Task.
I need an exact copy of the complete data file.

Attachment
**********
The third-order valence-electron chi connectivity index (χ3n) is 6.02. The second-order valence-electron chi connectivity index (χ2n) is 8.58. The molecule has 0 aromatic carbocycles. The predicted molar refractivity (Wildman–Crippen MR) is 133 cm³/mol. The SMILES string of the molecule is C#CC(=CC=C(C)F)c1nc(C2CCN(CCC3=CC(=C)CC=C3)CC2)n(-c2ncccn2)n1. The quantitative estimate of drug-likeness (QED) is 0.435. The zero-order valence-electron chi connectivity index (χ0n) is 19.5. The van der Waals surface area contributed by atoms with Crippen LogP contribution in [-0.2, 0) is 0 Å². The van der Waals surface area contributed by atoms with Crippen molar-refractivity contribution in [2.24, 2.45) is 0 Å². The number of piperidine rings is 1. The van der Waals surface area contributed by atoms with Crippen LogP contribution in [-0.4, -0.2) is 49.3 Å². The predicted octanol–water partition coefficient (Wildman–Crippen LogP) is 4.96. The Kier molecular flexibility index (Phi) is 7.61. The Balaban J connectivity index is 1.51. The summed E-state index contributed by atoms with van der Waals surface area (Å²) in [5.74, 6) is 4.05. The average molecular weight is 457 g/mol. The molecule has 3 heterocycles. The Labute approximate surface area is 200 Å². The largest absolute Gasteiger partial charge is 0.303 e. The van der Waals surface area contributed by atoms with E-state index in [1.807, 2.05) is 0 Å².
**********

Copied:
The third-order valence-electron chi connectivity index (χ3n) is 6.02. The second-order valence-electron chi connectivity index (χ2n) is 8.58. The molecule has 0 aromatic carbocycles. The predicted molar refractivity (Wildman–Crippen MR) is 133 cm³/mol. The SMILES string of the molecule is C#CC(=CC=C(C)F)c1nc(C2CCN(CCC3=CC(=C)CC=C3)CC2)n(-c2ncccn2)n1. The quantitative estimate of drug-likeness (QED) is 0.435. The zero-order valence-electron chi connectivity index (χ0n) is 19.5. The van der Waals surface area contributed by atoms with Crippen LogP contribution in [-0.2, 0) is 0 Å². The van der Waals surface area contributed by atoms with Crippen molar-refractivity contribution in [2.24, 2.45) is 0 Å². The number of piperidine rings is 1. The van der Waals surface area contributed by atoms with Crippen LogP contribution in [-0.4, -0.2) is 49.3 Å². The predicted octanol–water partition coefficient (Wildman–Crippen LogP) is 4.96. The Kier molecular flexibility index (Phi) is 7.61. The Balaban J connectivity index is 1.51. The summed E-state index contributed by atoms with van der Waals surface area (Å²) in [5.74, 6) is 4.05. The average molecular weight is 457 g/mol. The molecule has 3 heterocycles. The Labute approximate surface area is 200 Å². The largest absolute Gasteiger partial charge is 0.303 e. The van der Waals surface area contributed by atoms with E-state index in [1.807, 2.05) is 0 Å².